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Prince Afrim

That Empty Space instructor talks yoga on a budget and mind-body connections

By Kent Wong, October 11 2016 —

Need some time to relax and take your mind off midterms? Maybe you have a lingering injury or just feel a bit tense. That Empty Space and the Students’ Union provide students with free fitness services — one of them is yoga.

Jessica Kwong is an instructor at That Empty Space on campus and also teaches at Yoga Mandala studio. She started at Yoga Mandala as an instructor after earning her Bachelor of Arts in contemporary dance from the University of Calgary. This week, the Gauntlet sat down with Kwong to learn about the health and wellness benefits of yoga.

The Gauntlet: How did you get into yoga?

Jessica Kwong: I was a student of dance from the time I was five-years old, but by 20, I wanted a break and was looking for a practice that would balance my training yet allow me to keep conditioned well enough to return to it. I enrolled in a registered hatha yoga class and my relationship with yoga grew from there. It encompassed times I wanted or needed a physical challenge, times I craved emotional solace [and] times I was ready to empower myself and break patterns in both realms. Eventually I started dancing again and got my BA in Contemporary Dance from the U of C.

G: What would you suggest to people who may have some interest in yoga but have no idea where to start?

K: Start safe, stay safe — a registered weekly class for beginners, an introductory workshop with an established teacher or one-on-one help. While there are good guides to home practice available at the news stand via magazines such as Yoga Journal, I would caution against thinking everything you find online is necessarily the right guidance for a beginner. Trends come and go — wisdom from previous generations may now prove counter-intuitive. Above all else, listen to your body and if you find a teacher you like in a community drop-in class, don’t be shy — ask questions! If they do not seem happy to oblige, they are in the wrong occupation and you should move on.

G: What do you think are the biggest benefits yoga can provide to busy students?

K: Checking in with yourself. I recently heard a discussion about the science that shows that all elite performers — pro athletes, esteemed doctors and lawyers — they all have one thing in common and that is demonstrably superior physiological awareness. The body informs the brain, as much or more than the reverse. So we would all benefit from listening to our body, making friends with it, nurturing and protecting it. Yoga provides the space for this.

G: Have you heard any success stories from your own students that could help inspire people on the fence about yoga?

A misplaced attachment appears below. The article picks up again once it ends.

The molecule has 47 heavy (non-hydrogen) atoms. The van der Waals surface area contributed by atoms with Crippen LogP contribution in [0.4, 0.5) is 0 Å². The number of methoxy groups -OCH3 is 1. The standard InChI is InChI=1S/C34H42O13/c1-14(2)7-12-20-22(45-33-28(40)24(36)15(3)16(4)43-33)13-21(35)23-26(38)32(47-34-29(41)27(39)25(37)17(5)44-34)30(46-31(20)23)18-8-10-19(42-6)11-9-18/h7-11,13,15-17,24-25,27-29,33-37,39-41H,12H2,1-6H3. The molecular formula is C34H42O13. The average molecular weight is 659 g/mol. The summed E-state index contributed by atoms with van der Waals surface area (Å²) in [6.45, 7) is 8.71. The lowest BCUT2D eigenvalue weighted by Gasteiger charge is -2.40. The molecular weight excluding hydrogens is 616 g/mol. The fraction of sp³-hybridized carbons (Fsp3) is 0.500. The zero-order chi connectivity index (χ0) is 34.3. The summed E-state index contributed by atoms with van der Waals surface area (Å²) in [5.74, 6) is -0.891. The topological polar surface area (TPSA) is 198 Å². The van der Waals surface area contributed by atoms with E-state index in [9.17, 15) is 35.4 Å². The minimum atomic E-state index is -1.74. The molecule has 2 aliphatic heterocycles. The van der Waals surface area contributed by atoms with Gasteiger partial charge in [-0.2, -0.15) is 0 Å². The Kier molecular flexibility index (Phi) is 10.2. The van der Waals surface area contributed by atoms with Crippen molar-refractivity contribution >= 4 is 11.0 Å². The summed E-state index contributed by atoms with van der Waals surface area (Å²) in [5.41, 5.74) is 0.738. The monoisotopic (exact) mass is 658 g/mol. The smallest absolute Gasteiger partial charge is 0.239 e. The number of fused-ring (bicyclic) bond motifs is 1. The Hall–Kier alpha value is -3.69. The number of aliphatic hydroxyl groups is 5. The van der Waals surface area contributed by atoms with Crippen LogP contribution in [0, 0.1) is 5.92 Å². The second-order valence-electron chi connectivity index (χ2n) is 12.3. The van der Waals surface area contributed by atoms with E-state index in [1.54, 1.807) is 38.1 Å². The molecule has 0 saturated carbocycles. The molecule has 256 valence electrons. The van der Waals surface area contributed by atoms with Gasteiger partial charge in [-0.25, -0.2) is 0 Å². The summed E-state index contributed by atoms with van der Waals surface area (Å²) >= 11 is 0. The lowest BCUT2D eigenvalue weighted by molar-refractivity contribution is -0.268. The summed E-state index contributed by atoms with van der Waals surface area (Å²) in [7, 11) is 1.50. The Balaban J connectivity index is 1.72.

K: One young guy from [That] Empty Space had a longtime shoulder injury and arguably poor posture. He couldn’t return to some of the sporting activities he had enjoyed before and wanted a little stress relief, if nothing else. When his schedule changed and he couldn’t keep coming to That Empty Space, he started coming to my classes at Yoga Mandala. The last one he attended before moving east to continue his education, he was able to do full wheel — a big backbend that requires a lot of strength, good kinesthetic awareness, openness through the heart and excellent range of motion in the shoulder girdle. I was so impressed.

G: If a new student is on a tight budget, what do you think they should prioritize?

K: Getting to class — no fancy outfits, no sweat towels. Most places offer student pricing, loaner mats and some sort of weekly pay-what-you-can karma class, often benefitting local charities or helping build experience for teacher trainees. If you do develop a home practice, a mat, perhaps a yoga strap and -— if you go up the line — a pair of wood, cork or heavy foam blocks.

G: If you could convince U of C students and faculty to do one or two poses a day for the rest of their lives, what would they be? What do these poses do for us?

K: I’m going to say a modified forward fold against a wall and savasana — aka lying on the floor. In the first, I’m suggesting one should face a wall, put their hands somewhere between chest and bellybutton height at a width about shoulder distance, and then walk backwards, folding at the crease of the hip until your arms are about straight, your back long, and your feet hip distance under the like of hips, like an inverted L. Here you can stretch the legs, outer hips, open the joints, drop the spine into the body and open the chest and shoulders.

G: Anything you’d like to say to potential students, or existing ones at the empty space?

K: You can do this. We can help you. For those already in the know who have come faithfully and dragged your friends, thank you and keep up the amazing work!

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